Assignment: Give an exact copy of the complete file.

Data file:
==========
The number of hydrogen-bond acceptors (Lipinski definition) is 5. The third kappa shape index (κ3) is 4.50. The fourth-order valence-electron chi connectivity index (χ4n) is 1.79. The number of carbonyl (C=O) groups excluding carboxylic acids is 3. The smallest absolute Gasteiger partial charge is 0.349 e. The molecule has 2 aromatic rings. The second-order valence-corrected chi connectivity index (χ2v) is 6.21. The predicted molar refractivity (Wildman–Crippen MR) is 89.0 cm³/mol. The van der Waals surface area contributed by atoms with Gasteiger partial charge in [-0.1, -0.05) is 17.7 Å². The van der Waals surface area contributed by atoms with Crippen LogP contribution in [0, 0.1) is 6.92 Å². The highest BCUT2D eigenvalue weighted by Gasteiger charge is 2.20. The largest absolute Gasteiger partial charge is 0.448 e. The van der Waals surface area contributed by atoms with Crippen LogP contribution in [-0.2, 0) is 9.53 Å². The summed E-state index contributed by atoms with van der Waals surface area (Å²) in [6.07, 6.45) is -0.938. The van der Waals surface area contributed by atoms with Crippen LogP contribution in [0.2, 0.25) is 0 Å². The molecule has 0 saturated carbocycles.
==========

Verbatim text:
The number of hydrogen-bond acceptors (Lipinski definition) is 5. The third kappa shape index (κ3) is 4.50. The fourth-order valence-electron chi connectivity index (χ4n) is 1.79. The number of carbonyl (C=O) groups excluding carboxylic acids is 3. The smallest absolute Gasteiger partial charge is 0.349 e. The molecule has 2 aromatic rings. The second-order valence-corrected chi connectivity index (χ2v) is 6.21. The predicted molar refractivity (Wildman–Crippen MR) is 89.0 cm³/mol. The van der Waals surface area contributed by atoms with Gasteiger partial charge in [-0.1, -0.05) is 17.7 Å². The van der Waals surface area contributed by atoms with Crippen LogP contribution in [0, 0.1) is 6.92 Å². The highest BCUT2D eigenvalue weighted by Gasteiger charge is 2.20. The largest absolute Gasteiger partial charge is 0.448 e. The van der Waals surface area contributed by atoms with Crippen LogP contribution in [-0.2, 0) is 9.53 Å². The summed E-state index contributed by atoms with van der Waals surface area (Å²) in [6.07, 6.45) is -0.938. The van der Waals surface area contributed by atoms with Crippen LogP contribution in [0.2, 0.25) is 0 Å². The molecule has 0 saturated carbocycles.